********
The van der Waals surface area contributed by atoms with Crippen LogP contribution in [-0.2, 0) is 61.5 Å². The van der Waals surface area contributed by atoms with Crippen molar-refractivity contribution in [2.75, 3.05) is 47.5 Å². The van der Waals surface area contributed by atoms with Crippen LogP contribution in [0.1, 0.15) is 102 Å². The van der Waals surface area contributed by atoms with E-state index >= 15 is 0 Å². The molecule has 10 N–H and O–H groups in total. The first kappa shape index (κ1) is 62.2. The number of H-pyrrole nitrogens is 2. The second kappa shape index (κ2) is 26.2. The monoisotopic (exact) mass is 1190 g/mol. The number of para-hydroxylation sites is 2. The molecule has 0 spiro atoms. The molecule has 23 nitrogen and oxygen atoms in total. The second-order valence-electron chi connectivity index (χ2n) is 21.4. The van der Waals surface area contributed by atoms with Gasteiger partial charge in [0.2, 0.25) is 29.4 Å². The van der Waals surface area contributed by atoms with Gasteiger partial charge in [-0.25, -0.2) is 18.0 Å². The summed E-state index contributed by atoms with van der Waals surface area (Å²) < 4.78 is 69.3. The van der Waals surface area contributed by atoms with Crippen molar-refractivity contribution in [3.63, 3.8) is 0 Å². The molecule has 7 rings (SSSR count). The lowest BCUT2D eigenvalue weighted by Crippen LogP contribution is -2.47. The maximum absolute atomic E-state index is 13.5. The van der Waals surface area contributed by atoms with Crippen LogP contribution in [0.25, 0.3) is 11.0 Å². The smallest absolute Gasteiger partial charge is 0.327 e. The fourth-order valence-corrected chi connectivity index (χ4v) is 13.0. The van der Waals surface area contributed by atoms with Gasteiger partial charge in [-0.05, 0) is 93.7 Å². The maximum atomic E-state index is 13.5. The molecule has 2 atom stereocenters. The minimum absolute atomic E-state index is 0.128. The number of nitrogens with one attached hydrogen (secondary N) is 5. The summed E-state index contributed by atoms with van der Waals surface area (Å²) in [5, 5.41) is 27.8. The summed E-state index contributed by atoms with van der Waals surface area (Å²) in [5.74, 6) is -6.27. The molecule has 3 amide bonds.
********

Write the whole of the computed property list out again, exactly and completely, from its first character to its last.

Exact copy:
The van der Waals surface area contributed by atoms with Crippen LogP contribution in [-0.2, 0) is 61.5 Å². The van der Waals surface area contributed by atoms with Crippen molar-refractivity contribution in [2.75, 3.05) is 47.5 Å². The van der Waals surface area contributed by atoms with Crippen LogP contribution in [0.1, 0.15) is 102 Å². The van der Waals surface area contributed by atoms with E-state index >= 15 is 0 Å². The molecule has 10 N–H and O–H groups in total. The first kappa shape index (κ1) is 62.2. The number of H-pyrrole nitrogens is 2. The second kappa shape index (κ2) is 26.2. The monoisotopic (exact) mass is 1190 g/mol. The number of para-hydroxylation sites is 2. The molecule has 0 spiro atoms. The molecule has 23 nitrogen and oxygen atoms in total. The second-order valence-electron chi connectivity index (χ2n) is 21.4. The van der Waals surface area contributed by atoms with Gasteiger partial charge in [0.2, 0.25) is 29.4 Å². The van der Waals surface area contributed by atoms with Gasteiger partial charge in [-0.25, -0.2) is 18.0 Å². The summed E-state index contributed by atoms with van der Waals surface area (Å²) < 4.78 is 69.3. The van der Waals surface area contributed by atoms with Crippen molar-refractivity contribution in [3.63, 3.8) is 0 Å². The molecule has 7 rings (SSSR count). The lowest BCUT2D eigenvalue weighted by Crippen LogP contribution is -2.47. The maximum absolute atomic E-state index is 13.5. The van der Waals surface area contributed by atoms with Crippen LogP contribution in [0.25, 0.3) is 11.0 Å². The smallest absolute Gasteiger partial charge is 0.327 e. The fourth-order valence-corrected chi connectivity index (χ4v) is 13.0. The van der Waals surface area contributed by atoms with Gasteiger partial charge in [-0.05, 0) is 93.7 Å². The maximum atomic E-state index is 13.5. The molecule has 2 atom stereocenters. The minimum absolute atomic E-state index is 0.128. The number of nitrogens with one attached hydrogen (secondary N) is 5. The summed E-state index contributed by atoms with van der Waals surface area (Å²) in [5, 5.41) is 27.8. The summed E-state index contributed by atoms with van der Waals surface area (Å²) in [5.74, 6) is -6.27. The molecule has 3 amide bonds.